No one knows exactly why these negative ions have such a positive effect. Still, theories suggest that they cause biochemical reactions to increase serotonin levels in the body.

Other theories include increasing oxygen flow to the brain and stimulating the pituitary gland, which is responsible for regulating the adrenal and thyroid glands.

Other reports of the benefits of negative ions include:

  • They increase our mental clarity and sense of well-being.
  • They’re a natural anti-depressant, especially for people affected by Seasonal Affective Disorder.
  • They improve your breathing rate, relieve tension, and decrease blood pressure. Evidence also suggests they deal with free radicals in the body too.
  • They improve your sleep by normalising levels of serotonin in your brain.
  • They reduce the occurrence of headaches.

The history of beeswax in candle making

Centuries ago, the majority of candles were beeswax. Over the years, these were replaced gradually by tallow candles (candles made from animal fats).

Then, during the last 100 years, a new candle wax was discovered, which overtook all of the other types of wax: paraffin. 

With the discovery of paraffin and its combustible properties, its popularity for candles took off. But, unfortunately, this was before it was discovered how bad petroleum-derived substances are. And, being derived from a fossil fuel, it comes with many environmental issues too. Many mass produced modern day candles such as Yankee candles are still produced with paraffin wax, even though we now know its bad for the environment and our health.

Now the issues are known, things are slowly beginning to change, and people are looking for more natural waxes to use in their candles – hence a rise in the popularity of beeswax again!

Why are beeswax candles better than paraffin?

When you burn a paraffin candle, there is smoke and soot, as well as the carcinogens and toxins we’ve already mentioned.

Plain paraffin, being a petrochemical, smells bad when it is not fragranced, which means that candle makers add synthetic fragrance oils. Some of these are toxic too.

Breathing in the fumes of a paraffin candle is akin to breathing diesel fumes. 

This smoke and soot will also get on walls and furniture etc., and will recirculate in the air for a long time, even when the candle has been blown out.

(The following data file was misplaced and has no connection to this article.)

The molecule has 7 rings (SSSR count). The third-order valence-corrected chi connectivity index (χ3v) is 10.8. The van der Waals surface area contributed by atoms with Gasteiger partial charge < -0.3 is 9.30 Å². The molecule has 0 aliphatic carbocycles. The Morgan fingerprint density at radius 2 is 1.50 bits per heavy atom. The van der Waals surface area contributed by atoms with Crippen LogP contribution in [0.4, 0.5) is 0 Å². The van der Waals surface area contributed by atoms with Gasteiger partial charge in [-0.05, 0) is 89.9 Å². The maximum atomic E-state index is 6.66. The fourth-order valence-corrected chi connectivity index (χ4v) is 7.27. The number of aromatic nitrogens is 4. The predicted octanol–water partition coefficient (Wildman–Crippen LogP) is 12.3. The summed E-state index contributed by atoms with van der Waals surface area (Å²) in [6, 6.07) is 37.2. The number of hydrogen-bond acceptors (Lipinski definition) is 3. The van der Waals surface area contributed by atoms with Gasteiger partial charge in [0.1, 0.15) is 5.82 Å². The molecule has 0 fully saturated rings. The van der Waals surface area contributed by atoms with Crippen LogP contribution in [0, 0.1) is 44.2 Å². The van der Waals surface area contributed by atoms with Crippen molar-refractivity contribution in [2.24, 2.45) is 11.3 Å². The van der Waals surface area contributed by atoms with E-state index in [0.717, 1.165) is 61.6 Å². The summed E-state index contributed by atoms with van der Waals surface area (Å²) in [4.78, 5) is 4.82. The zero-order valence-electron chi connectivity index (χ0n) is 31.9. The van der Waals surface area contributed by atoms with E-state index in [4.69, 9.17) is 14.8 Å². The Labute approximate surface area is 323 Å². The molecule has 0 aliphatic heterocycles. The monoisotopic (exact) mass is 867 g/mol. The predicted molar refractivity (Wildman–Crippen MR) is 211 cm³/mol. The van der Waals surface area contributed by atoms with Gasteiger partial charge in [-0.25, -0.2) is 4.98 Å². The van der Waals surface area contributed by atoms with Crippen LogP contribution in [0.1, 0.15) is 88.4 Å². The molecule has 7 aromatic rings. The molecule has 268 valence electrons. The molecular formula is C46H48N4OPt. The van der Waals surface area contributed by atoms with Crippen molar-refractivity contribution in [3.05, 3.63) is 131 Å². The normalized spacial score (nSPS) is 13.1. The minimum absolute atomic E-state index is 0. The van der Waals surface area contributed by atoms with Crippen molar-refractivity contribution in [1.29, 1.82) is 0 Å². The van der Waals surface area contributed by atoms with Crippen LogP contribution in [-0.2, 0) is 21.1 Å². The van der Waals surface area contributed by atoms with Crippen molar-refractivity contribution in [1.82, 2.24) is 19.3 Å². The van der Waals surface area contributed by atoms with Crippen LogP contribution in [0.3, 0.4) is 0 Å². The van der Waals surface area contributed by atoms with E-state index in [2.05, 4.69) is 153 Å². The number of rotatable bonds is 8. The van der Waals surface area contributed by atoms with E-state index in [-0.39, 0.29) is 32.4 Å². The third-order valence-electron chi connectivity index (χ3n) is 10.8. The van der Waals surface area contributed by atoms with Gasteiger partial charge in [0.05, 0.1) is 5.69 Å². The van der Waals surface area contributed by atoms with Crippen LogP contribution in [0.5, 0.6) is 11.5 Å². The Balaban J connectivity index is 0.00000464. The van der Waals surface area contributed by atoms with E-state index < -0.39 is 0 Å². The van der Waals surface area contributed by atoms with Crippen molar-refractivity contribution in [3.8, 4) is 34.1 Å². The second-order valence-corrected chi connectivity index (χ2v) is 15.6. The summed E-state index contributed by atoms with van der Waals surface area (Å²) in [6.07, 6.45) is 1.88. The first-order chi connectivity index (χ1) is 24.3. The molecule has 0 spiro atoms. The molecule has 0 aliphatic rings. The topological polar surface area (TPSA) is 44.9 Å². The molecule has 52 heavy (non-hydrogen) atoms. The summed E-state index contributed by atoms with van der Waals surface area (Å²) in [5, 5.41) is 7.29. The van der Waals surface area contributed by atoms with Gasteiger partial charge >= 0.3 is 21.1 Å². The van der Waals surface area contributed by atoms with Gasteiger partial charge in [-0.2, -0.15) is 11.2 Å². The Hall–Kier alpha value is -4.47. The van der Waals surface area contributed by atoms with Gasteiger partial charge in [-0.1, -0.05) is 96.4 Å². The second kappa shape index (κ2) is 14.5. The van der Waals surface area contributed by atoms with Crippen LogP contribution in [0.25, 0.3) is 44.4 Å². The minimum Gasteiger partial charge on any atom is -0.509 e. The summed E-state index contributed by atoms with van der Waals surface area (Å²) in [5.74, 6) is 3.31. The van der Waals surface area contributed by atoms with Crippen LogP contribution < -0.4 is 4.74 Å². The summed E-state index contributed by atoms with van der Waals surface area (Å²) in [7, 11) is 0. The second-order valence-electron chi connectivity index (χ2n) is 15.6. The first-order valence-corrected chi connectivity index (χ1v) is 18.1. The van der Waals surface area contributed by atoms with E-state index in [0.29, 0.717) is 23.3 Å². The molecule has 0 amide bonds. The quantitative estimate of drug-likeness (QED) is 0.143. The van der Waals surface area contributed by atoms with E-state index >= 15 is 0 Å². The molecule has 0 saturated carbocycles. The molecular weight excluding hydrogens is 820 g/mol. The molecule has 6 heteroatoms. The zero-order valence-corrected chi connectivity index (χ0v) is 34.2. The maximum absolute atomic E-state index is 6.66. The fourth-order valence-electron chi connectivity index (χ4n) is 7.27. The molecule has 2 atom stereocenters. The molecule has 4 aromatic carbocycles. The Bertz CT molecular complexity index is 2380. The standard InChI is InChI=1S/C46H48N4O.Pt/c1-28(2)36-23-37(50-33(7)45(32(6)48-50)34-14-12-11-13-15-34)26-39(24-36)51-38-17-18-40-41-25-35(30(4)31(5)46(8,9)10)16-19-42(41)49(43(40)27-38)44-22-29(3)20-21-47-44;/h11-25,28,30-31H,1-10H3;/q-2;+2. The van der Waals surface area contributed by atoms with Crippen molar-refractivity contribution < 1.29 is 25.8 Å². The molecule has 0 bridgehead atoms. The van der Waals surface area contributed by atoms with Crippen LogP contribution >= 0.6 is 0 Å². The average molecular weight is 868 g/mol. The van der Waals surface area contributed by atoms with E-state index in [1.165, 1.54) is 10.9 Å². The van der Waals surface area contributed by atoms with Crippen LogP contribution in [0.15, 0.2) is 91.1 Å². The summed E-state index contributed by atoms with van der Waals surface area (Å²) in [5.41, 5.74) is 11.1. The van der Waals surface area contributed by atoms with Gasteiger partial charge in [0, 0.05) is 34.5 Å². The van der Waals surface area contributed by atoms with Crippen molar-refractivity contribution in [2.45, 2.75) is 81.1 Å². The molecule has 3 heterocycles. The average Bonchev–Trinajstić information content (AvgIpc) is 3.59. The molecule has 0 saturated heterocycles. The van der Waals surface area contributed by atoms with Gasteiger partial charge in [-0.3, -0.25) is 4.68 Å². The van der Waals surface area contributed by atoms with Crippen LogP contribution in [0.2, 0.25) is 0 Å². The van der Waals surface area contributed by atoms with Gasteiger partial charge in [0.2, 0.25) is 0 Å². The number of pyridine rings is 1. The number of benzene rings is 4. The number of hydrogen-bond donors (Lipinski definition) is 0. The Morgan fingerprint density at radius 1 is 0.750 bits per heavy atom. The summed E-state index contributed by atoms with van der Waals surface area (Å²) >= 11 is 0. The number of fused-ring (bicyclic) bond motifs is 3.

Be careful when choosing your beeswax candles

So, the evidence is clear: stay away from paraffin and head to a store that sells beeswax candles. Then, instead of breathing in fumes, you’ll actually be breathing in cleaner air.

However, don’t just read the initial label of the candle and put it in your basket. Be aware that to be labelled as a beeswax candle, it only has to be 51% beeswax. The other 49% could even be paraffin or some other wax that is not as good as beeswax, and that certainly won’t be cleansing.

The cost of beeswax candles

Compared to paraffin candles, beeswax ones might seem a little expensive. However, you need to look at the health benefits of burning beeswax candles over paraffin ones. You really can’t put a price on health!

What’s more, beeswax actually burns a lot slower than paraffin, so even though the candle might be more expensive, you will actually get more burn time for your money!

It’s no wonder that beeswax is on the dearer side: to make one pound of beeswax, the worker bees need to consume ten times as much honey!

Final thoughts – do beeswax candles clean the air?

We once used them all the time, but then technology (& fossil fuels) took over, and beeswax candles were left on the shelf. Now though, people are starting to look for natural alternatives to paraffin candles and are rediscovering the wonderful properties of beeswax.

So, do beeswax candles clean the air? Yes It seems so! And even if they didn’t, they’re much nicer to burn than paraffin candles any day!

Andrew Scents and Aroma